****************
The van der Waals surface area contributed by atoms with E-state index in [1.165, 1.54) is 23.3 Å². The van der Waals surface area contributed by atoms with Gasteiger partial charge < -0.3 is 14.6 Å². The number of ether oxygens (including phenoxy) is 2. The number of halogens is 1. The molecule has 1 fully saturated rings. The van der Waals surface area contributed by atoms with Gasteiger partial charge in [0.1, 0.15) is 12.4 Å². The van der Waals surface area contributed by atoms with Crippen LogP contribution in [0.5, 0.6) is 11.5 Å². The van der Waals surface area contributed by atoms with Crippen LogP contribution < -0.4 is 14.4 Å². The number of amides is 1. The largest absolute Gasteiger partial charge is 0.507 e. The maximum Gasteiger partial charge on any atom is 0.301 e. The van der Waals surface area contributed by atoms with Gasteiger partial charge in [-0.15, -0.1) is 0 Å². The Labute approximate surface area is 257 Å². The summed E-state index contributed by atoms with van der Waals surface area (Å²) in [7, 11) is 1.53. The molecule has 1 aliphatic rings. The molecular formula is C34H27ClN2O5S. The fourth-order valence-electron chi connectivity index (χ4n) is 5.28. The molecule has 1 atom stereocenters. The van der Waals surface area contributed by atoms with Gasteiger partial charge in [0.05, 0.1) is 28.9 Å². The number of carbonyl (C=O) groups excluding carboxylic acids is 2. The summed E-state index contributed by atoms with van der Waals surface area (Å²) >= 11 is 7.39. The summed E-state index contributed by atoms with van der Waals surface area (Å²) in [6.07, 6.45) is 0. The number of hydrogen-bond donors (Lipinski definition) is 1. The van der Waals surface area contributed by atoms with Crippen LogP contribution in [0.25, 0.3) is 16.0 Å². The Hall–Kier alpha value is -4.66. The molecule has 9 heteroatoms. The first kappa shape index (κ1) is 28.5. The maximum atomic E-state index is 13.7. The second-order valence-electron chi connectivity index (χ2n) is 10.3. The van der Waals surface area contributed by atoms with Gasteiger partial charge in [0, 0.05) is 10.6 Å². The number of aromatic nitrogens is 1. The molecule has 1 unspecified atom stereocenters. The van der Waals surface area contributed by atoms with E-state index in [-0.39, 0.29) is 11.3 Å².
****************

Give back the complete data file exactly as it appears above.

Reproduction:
The van der Waals surface area contributed by atoms with E-state index in [1.165, 1.54) is 23.3 Å². The van der Waals surface area contributed by atoms with Gasteiger partial charge < -0.3 is 14.6 Å². The number of ether oxygens (including phenoxy) is 2. The number of halogens is 1. The molecule has 1 fully saturated rings. The van der Waals surface area contributed by atoms with Gasteiger partial charge in [0.1, 0.15) is 12.4 Å². The van der Waals surface area contributed by atoms with Crippen LogP contribution in [0.5, 0.6) is 11.5 Å². The van der Waals surface area contributed by atoms with Crippen LogP contribution < -0.4 is 14.4 Å². The number of amides is 1. The largest absolute Gasteiger partial charge is 0.507 e. The maximum Gasteiger partial charge on any atom is 0.301 e. The van der Waals surface area contributed by atoms with Gasteiger partial charge in [-0.15, -0.1) is 0 Å². The Labute approximate surface area is 257 Å². The summed E-state index contributed by atoms with van der Waals surface area (Å²) in [7, 11) is 1.53. The molecule has 1 aliphatic rings. The molecular formula is C34H27ClN2O5S. The fourth-order valence-electron chi connectivity index (χ4n) is 5.28. The molecule has 1 atom stereocenters. The van der Waals surface area contributed by atoms with Gasteiger partial charge in [0.05, 0.1) is 28.9 Å². The number of carbonyl (C=O) groups excluding carboxylic acids is 2. The summed E-state index contributed by atoms with van der Waals surface area (Å²) >= 11 is 7.39. The summed E-state index contributed by atoms with van der Waals surface area (Å²) in [6.07, 6.45) is 0. The number of hydrogen-bond donors (Lipinski definition) is 1. The van der Waals surface area contributed by atoms with Crippen LogP contribution in [0.25, 0.3) is 16.0 Å². The Hall–Kier alpha value is -4.66. The molecule has 9 heteroatoms. The first kappa shape index (κ1) is 28.5. The maximum atomic E-state index is 13.7. The second-order valence-electron chi connectivity index (χ2n) is 10.3. The van der Waals surface area contributed by atoms with Gasteiger partial charge in [0, 0.05) is 10.6 Å². The number of aromatic nitrogens is 1. The molecule has 1 unspecified atom stereocenters. The van der Waals surface area contributed by atoms with E-state index in [-0.39, 0.29) is 11.3 Å².